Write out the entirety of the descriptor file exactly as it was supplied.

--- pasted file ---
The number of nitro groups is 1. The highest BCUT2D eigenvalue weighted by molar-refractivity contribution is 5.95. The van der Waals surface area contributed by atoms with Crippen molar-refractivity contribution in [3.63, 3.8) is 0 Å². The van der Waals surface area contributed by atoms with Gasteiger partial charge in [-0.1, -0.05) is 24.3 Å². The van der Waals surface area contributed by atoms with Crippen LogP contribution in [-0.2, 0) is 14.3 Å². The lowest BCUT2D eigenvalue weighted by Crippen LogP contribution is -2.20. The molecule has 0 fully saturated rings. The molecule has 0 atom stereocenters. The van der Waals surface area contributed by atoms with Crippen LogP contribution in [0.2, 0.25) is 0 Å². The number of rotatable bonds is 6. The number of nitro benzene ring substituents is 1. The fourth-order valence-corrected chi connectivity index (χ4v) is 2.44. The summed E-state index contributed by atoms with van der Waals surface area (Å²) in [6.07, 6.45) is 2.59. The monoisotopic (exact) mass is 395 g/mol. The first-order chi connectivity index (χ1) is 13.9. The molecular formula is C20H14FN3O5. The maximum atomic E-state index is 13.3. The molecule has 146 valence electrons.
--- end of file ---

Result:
The number of nitro groups is 1. The highest BCUT2D eigenvalue weighted by molar-refractivity contribution is 5.95. The van der Waals surface area contributed by atoms with Crippen molar-refractivity contribution in [3.63, 3.8) is 0 Å². The van der Waals surface area contributed by atoms with Gasteiger partial charge in [-0.1, -0.05) is 24.3 Å². The van der Waals surface area contributed by atoms with Crippen LogP contribution in [-0.2, 0) is 14.3 Å². The lowest BCUT2D eigenvalue weighted by Crippen LogP contribution is -2.20. The molecule has 0 fully saturated rings. The molecule has 0 atom stereocenters. The van der Waals surface area contributed by atoms with Crippen LogP contribution in [0.2, 0.25) is 0 Å². The number of rotatable bonds is 6. The number of nitro benzene ring substituents is 1. The fourth-order valence-corrected chi connectivity index (χ4v) is 2.44. The summed E-state index contributed by atoms with van der Waals surface area (Å²) in [6.07, 6.45) is 2.59. The monoisotopic (exact) mass is 395 g/mol. The first-order chi connectivity index (χ1) is 13.9. The molecular formula is C20H14FN3O5. The maximum atomic E-state index is 13.3. The molecule has 146 valence electrons.